Although there are some ruins toward the top, the main reason people do this hike is for the great perspective it gives you, looking down on Machu Picchu. If you are more adventurous, in good shape, and choose the early entry onto the mountain, you can also go over the top and around the other side. This will allow you to visit the Temple of the Moon and the Great Cavern.

Length of the hike

As with so many hikes in Peru, the hard part isn’t the distance as such, it’s the vertical gain over a very short distance that makes the route so challenging. Be prepared for over 300m (1,000 ft) of ascent, with steep rock stairways all the way up. It takes most people between one and two hours, if not more. If you choose to do the hike around to the back as well, you should give yourself a good five hours to complete the circuit.

How to book

Entrance tickets to Huayna Picchu are limited to just 400 per day; 200 people may enter between 7 and 8am, and 200 more between 10 and 11am. All are expected to exit by 2pm. The entrance tickets must be purchased at the same time as the ticket for Machu Picchu itself; availability will generally sell out a couple of months ahead of time.

Day Hike To Machu Picchu Mountain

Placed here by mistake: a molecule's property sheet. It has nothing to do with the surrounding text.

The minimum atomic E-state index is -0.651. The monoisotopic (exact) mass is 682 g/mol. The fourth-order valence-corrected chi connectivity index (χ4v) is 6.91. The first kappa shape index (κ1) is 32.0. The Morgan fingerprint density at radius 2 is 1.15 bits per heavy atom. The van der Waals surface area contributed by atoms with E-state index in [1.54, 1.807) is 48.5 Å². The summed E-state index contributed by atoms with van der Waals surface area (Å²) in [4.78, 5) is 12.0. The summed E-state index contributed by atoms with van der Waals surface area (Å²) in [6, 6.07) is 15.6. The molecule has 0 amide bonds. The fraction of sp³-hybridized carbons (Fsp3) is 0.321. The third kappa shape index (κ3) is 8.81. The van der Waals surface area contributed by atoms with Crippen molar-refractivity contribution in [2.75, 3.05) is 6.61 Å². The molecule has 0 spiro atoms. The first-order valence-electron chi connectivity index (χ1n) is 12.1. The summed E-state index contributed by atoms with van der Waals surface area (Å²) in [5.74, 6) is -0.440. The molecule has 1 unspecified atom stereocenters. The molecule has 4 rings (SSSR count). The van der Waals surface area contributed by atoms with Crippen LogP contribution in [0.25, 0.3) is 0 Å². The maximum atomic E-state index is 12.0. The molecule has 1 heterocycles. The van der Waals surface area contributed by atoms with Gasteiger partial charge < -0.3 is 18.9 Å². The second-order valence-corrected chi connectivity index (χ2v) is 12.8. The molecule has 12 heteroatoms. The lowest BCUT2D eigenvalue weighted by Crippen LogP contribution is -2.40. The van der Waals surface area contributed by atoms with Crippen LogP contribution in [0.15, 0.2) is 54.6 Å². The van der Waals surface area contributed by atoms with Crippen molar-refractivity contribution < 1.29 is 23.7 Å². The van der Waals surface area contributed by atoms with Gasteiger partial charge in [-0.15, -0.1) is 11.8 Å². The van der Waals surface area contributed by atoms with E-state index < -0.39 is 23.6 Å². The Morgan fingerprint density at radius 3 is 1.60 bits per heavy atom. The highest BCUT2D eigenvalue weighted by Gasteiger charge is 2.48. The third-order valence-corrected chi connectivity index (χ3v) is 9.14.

A great alternative to Huayna Picchu, and one which does not sell out so quickly, is Machu Picchu Mountain. Higher than Huayna Picchu but a more up-and-down sort of climb, the hike to the top is longer and more gradual, although it will take longer. While Huayna Picchu is the one most known for its photo opportunities of Machu Picchu, many feel that Machu Picchu Mountain actually offers some more impressive vistas.

What's in a name?

The ancient city of Machu Picchu took its name from the highest mountain that guards it. The phrase translates to “old mountain” or “old peak” in the Quechua language. Why name a grand city after an old mountain? Because mountains are godly, of course. According to the local mythology, “apus” were mountain spirits that protected the people.

Between Huayna Picchu and Machu Picchu Mountain, it’s hard to say which is more difficult. Some feel that the up-and-down nature of Machu Picchu Mountain, combined with the longer distance, makes it more difficult. Machu Picchu Mountain also reaches a higher altitude–3,000m (10,100 ft) vs. Huayna Picchu’s 2,720m (8,924 ft). Others prefer Machu Picchu Mountain for its lighter traffic, wider path with less crumbling stairs, and less exposure to sheer dropoffs than Huayna Picchu–although there are a few dicey spots.

What you’ll see

There are no ruins on this mountain. The climb is purely for the adventure of it, plus the fantastic views that you will get of Machu Picchu below. Another plus is that it is not as popular as Huayna Picchu so the path tends to be less crowded.

Length of the hike

To reach the top of the mountain, you will gain a little over 610m (2,000 ft) in altitude. You’ll need between one and two hours to reach the top, and about an hour to return to the bottom. From there, it’ll take you some time to make your way back to the front gate, so be sure to allow for that when considering your return train.

How to book